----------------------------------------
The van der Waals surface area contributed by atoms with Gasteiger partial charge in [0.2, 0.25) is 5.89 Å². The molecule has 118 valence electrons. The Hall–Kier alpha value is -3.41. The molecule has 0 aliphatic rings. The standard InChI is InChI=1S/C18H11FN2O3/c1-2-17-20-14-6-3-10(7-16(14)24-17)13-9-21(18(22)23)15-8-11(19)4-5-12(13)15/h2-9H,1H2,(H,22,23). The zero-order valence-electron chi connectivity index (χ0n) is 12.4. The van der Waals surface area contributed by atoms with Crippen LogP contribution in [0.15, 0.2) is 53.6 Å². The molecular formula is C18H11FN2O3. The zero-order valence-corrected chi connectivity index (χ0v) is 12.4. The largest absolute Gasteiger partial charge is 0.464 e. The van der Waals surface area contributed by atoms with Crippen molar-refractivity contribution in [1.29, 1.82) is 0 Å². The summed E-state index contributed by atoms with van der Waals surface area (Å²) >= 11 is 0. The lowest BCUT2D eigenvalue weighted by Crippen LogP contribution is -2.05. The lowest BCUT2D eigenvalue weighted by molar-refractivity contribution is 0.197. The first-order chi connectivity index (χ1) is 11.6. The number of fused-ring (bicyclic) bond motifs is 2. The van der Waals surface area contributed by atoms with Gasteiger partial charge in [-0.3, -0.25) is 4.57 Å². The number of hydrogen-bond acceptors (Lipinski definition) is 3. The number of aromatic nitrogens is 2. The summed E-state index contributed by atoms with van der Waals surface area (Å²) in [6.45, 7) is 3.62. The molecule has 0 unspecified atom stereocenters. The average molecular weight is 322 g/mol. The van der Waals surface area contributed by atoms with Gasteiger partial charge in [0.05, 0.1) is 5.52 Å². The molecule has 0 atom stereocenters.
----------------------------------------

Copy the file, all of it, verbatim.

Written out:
The van der Waals surface area contributed by atoms with Gasteiger partial charge in [0.2, 0.25) is 5.89 Å². The molecule has 118 valence electrons. The Hall–Kier alpha value is -3.41. The molecule has 0 aliphatic rings. The standard InChI is InChI=1S/C18H11FN2O3/c1-2-17-20-14-6-3-10(7-16(14)24-17)13-9-21(18(22)23)15-8-11(19)4-5-12(13)15/h2-9H,1H2,(H,22,23). The zero-order valence-electron chi connectivity index (χ0n) is 12.4. The van der Waals surface area contributed by atoms with Crippen LogP contribution in [0.15, 0.2) is 53.6 Å². The molecular formula is C18H11FN2O3. The zero-order valence-corrected chi connectivity index (χ0v) is 12.4. The largest absolute Gasteiger partial charge is 0.464 e. The van der Waals surface area contributed by atoms with Crippen molar-refractivity contribution in [1.29, 1.82) is 0 Å². The summed E-state index contributed by atoms with van der Waals surface area (Å²) >= 11 is 0. The lowest BCUT2D eigenvalue weighted by Crippen LogP contribution is -2.05. The lowest BCUT2D eigenvalue weighted by molar-refractivity contribution is 0.197. The first-order chi connectivity index (χ1) is 11.6. The number of fused-ring (bicyclic) bond motifs is 2. The van der Waals surface area contributed by atoms with Gasteiger partial charge in [-0.3, -0.25) is 4.57 Å². The number of hydrogen-bond acceptors (Lipinski definition) is 3. The number of aromatic nitrogens is 2. The summed E-state index contributed by atoms with van der Waals surface area (Å²) in [6.45, 7) is 3.62. The molecule has 0 unspecified atom stereocenters. The average molecular weight is 322 g/mol. The van der Waals surface area contributed by atoms with Gasteiger partial charge in [0.05, 0.1) is 5.52 Å². The molecule has 0 atom stereocenters.